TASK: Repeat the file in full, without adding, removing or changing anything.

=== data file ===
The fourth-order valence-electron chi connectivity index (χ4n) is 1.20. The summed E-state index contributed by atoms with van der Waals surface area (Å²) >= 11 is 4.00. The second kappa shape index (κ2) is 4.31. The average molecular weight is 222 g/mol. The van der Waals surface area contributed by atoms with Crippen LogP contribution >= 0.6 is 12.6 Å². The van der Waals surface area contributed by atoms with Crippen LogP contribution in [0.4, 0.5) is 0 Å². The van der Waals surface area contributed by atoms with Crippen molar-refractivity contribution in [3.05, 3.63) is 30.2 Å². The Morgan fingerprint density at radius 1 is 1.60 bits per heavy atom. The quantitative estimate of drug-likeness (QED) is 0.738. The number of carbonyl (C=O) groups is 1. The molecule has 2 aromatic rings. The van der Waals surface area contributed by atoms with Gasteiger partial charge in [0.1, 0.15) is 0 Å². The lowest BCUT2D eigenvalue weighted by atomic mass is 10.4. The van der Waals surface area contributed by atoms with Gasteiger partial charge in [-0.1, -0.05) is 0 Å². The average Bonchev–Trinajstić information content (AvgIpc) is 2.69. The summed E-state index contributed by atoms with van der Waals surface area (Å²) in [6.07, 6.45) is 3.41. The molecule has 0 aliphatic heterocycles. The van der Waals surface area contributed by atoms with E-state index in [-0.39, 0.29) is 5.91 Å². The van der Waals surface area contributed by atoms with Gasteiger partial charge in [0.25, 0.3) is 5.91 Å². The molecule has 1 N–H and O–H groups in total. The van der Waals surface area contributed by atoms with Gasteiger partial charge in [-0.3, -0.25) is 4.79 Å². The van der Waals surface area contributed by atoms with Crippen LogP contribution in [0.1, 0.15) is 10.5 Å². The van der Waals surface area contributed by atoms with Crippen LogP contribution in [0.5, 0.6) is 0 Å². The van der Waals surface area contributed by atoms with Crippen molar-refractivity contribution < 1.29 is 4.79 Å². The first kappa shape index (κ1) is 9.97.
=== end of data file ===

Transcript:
The fourth-order valence-electron chi connectivity index (χ4n) is 1.20. The summed E-state index contributed by atoms with van der Waals surface area (Å²) >= 11 is 4.00. The second kappa shape index (κ2) is 4.31. The average molecular weight is 222 g/mol. The van der Waals surface area contributed by atoms with Crippen LogP contribution >= 0.6 is 12.6 Å². The van der Waals surface area contributed by atoms with Crippen LogP contribution in [0.4, 0.5) is 0 Å². The van der Waals surface area contributed by atoms with Crippen molar-refractivity contribution in [3.05, 3.63) is 30.2 Å². The Morgan fingerprint density at radius 1 is 1.60 bits per heavy atom. The quantitative estimate of drug-likeness (QED) is 0.738. The number of carbonyl (C=O) groups is 1. The molecule has 2 aromatic rings. The van der Waals surface area contributed by atoms with Gasteiger partial charge in [0.1, 0.15) is 0 Å². The lowest BCUT2D eigenvalue weighted by atomic mass is 10.4. The van der Waals surface area contributed by atoms with Gasteiger partial charge in [-0.1, -0.05) is 0 Å². The average Bonchev–Trinajstić information content (AvgIpc) is 2.69. The summed E-state index contributed by atoms with van der Waals surface area (Å²) in [6.07, 6.45) is 3.41. The molecule has 0 aliphatic heterocycles. The van der Waals surface area contributed by atoms with E-state index in [-0.39, 0.29) is 5.91 Å². The van der Waals surface area contributed by atoms with Gasteiger partial charge in [0.25, 0.3) is 5.91 Å². The molecule has 1 N–H and O–H groups in total. The van der Waals surface area contributed by atoms with Gasteiger partial charge in [-0.3, -0.25) is 4.79 Å². The van der Waals surface area contributed by atoms with Crippen LogP contribution in [0.1, 0.15) is 10.5 Å². The van der Waals surface area contributed by atoms with Crippen LogP contribution in [0.5, 0.6) is 0 Å². The van der Waals surface area contributed by atoms with Crippen molar-refractivity contribution < 1.29 is 4.79 Å². The first kappa shape index (κ1) is 9.97.